Picture the scene... having started to read YS with the June 1987
issue (and starting on a high-point as it was the one with the Head
Over Heels double-page review), and then reading C&VG from the November
1987 issue, my sources of Speccy news were few.
I wasn't completely green, though. The local visiting funfair used to
have the original Hang On machine which everybody used to crowd
around. Being a sucker for gimmicks, the fact that this game had
handlebars on the front went a long, long way in spite of the fact
Justified and Ancient / KLF
Ahhhh, Sixth Form memories a-plenty this was played to death on the radio in the run-up to Christmas 1991. (3:43)
that I could only complete a few stages. When YS's Slots Of Fun arcade
section covered Super Hang On, I was intrigued, but could never find
Can you feel the excitement?!
And then the November 1987 issue of YS appeared. I had one of those
little moments of pure joy which you have dotted throughout your
childhood: little things which seem nothing on the face of it, but
which make your heart beat that little bit faster as you start to
cotton onto just what it is you were seeing.
Not only were there previews of 720 Degrees and Combat School (other
games that Slots Of Fun got me excited about), but also a simple
paragraph and screenshot of Super Hang On. A few pages on and there
was a double-page teaser advert from Electric Dreams saying that the
game wasn't that far off. That small Future Shock preview set the
scene for the oncoming Christmas. After a few months getting to grips
with the idea of a Spectrum games market, I was hooked on hype, so I
buckled myself in and started to enjoy the ride. Other people had
Kylie and Jason, I had Ocean and US Gold.
For once the hype did not lie - OutRun got mediocre reviews on release, whereas Super Hang On briefly held the title of "Best Driving Game". On the arcade, however, OutRun beat everything hands down.
Blackadder's Christmas Carol
The very start and end of the show, plus some BBC Christmas 1989 continuity. A bit of classic Edmund and a very small snippet of wimpy Edmund. Or have I got this Christmas Spirit thing the wrong way round? (7:50)
For some reason Electric Dreams changed their ad campaign midflow and went with this double-page ad.
You see, for some reason shortly after discovering computer magazines, I used to collect adverts for coin-op conversions. I was always hooked onto coin-ops ever since seeing my first Space Invaders machine whilst being dragged around the country by my parents when on holiday. I remember playing game after game of Pacman, Pengo, Frogger and Carnival on the various ferries we went on whilst on driving holidays to France, and as the holidays were just driving and churches and chateaux, this ten-year-old kid's memories of the time tend to be of the arcade and pinball machines in the bars we'd eat in along the way.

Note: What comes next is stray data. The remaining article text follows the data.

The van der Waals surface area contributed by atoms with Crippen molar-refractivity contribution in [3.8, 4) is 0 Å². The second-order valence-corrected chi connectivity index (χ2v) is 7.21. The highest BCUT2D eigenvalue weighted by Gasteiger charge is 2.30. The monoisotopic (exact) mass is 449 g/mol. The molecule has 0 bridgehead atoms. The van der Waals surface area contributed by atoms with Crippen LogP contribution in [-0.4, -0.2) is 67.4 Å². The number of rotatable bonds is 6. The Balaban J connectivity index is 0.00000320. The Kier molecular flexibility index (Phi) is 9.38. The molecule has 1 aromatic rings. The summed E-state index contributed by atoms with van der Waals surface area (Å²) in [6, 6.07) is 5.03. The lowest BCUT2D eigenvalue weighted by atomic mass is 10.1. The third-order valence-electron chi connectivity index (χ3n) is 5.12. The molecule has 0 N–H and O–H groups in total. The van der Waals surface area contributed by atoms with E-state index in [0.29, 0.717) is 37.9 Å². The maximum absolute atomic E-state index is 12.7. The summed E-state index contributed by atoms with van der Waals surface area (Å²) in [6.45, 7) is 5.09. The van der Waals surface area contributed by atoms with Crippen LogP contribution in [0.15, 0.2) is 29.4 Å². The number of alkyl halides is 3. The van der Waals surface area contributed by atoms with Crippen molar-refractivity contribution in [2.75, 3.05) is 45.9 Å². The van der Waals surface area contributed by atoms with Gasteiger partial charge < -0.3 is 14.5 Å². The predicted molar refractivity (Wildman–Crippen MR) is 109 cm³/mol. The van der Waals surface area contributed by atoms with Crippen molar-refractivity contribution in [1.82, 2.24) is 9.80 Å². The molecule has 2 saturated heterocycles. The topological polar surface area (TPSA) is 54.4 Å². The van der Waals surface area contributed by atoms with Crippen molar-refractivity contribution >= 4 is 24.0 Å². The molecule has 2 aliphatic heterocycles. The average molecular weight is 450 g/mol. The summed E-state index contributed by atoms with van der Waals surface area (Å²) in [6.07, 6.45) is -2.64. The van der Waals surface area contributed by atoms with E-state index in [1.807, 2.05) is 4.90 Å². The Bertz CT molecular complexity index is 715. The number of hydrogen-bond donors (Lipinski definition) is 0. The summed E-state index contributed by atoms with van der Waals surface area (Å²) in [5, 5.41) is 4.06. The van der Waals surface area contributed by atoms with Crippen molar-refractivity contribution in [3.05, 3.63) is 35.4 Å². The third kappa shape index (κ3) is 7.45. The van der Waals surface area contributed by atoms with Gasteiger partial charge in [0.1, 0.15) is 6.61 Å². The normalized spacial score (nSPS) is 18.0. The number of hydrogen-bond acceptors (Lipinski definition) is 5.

BBC1 Christmas Day 1987 promo
Just in case you thought I suffered from rise-tinted spectacles, here's the joys we had to look forward to on television on the big day in 1987... (4:19)
And with the discovery of computer magazines, I suddenly had "posters" about coin-ops on-tap. OK, so they were just ripped out pages from magazines (and even just cut-outs of artwork within those pages) which were then stuck up onto my bedroom walls replacing the jaded Smash Hits and Look In posters which were there beforehand. As the years passed, the walls would get fuller until there was nowhere left to go - and my mother put a firm kibosh on the idea of sticking posters on the ceiling.
So I hung posters on bits of string whose ends were stuck on opposing walls. Clever, eh?
Unfortunately gravity had different ideas and in the end I just had to put up with the idea of taking down old posters when new ones turned up.
As advertising stepped up towards the end of the year as the Christmas hype cycle gained momentum, especially with the bigger name coin-ops featuring heavily, the hype became an important part of my Speccy experiences, and combined with the massive preview features in the magazines, I was quite giddy with excitement as a kid back then. The YS Rock'n'Roll Years was created in an effort to show that excitement, but I don't think any amount of web pages or videos will sum up the sheer joy and expectation that I experienced back then.